To fully understand the story of Christmas, we have to understand the historical setting depicted in Isaiah 9. It was a time of deep darkness. A time of violence, domination, and oppression; a time referred to as Pax Romana—the peace of Rome which was achieved and enforced through the brutality of a government.
In stark contrast is the joyous birth announcement. This was a foreshadowing of the Christ to come. Through Him, a government of everlasting peace would be established—achieved through the righteousness and justice of God. His birth was our greatest gift. His death, the greatest sacrifice. His promise to return again, our greatest hope.
Today a similar darkness exists. We are burdened by a world of sin and oppressed by a government that is removing God from all decisions and public affairs. Just as the people who walked in darkness saw a great light, the birth of Christ casts a great light for us. God sent His Son as a sacrifice for our sins, so His promise of an eternal kingdom can be ours. This hope brings new purpose into our lives today. We are called to sacrifice earthly pleasures for His righteousness, to stand in the face of evil persecution, and to share the good news and His eternal kingdom with others.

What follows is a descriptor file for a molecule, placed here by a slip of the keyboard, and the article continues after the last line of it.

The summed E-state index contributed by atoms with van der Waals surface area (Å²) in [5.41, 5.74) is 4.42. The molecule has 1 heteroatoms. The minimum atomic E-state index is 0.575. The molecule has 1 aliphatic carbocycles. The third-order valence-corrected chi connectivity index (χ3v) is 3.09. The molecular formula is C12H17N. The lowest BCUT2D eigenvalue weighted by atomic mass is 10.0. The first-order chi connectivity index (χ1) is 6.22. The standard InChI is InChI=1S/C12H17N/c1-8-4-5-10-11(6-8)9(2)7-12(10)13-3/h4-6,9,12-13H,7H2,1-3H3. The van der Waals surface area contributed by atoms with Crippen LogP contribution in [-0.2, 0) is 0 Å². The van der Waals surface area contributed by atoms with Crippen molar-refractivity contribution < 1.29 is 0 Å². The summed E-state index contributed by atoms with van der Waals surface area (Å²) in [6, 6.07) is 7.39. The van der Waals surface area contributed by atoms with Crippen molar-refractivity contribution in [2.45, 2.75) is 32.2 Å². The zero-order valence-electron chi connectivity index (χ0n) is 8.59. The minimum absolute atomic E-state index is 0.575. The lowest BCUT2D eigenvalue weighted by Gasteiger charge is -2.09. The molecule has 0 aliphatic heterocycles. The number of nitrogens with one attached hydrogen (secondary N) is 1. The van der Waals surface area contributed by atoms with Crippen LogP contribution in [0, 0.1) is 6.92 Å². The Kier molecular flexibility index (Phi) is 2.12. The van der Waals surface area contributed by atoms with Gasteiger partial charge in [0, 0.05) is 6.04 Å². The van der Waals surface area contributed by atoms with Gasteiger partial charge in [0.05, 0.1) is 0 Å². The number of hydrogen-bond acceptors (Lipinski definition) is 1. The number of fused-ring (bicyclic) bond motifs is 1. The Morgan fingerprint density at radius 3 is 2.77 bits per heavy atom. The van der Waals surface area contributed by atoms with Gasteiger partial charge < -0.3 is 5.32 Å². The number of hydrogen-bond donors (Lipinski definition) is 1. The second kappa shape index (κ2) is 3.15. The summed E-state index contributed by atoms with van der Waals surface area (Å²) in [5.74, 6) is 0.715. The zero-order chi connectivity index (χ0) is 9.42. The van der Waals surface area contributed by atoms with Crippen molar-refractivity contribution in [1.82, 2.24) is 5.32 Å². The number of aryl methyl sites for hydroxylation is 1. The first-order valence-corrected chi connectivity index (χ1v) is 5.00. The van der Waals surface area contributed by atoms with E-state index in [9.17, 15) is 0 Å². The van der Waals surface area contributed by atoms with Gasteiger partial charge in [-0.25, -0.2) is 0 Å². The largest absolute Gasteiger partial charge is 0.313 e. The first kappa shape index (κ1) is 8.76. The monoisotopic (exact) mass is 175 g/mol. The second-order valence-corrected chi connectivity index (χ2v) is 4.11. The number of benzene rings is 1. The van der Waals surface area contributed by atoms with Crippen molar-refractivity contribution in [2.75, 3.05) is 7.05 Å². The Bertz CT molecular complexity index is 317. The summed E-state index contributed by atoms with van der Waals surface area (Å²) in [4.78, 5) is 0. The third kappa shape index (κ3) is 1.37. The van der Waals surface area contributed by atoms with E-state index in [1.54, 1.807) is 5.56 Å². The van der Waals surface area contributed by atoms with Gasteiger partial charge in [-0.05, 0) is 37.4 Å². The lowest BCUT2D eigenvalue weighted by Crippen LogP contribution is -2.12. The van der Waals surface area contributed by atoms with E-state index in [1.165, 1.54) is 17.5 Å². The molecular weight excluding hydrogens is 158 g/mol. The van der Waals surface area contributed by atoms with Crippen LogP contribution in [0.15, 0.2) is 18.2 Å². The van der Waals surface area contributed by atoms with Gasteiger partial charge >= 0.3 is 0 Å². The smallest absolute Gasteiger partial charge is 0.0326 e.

Though the light has come, some will choose to remain in darkness. Our sacrifice is to live our faith for all to see. So we praise Him when we feel down, we give when we only have a widow's mite, and we become salt and light to a world in need.
When Christmas day is past, the joy of the season can remain in our heart. As we reflect on the manger, may we open our eyes and ears to a story not about shepherds or angels, but about sacrifice and hope. God, who loved us so much, sent His only Son as a sacrifice—for us to be with Him eternally.
What will you sacrifice to serve Him in this dark place?
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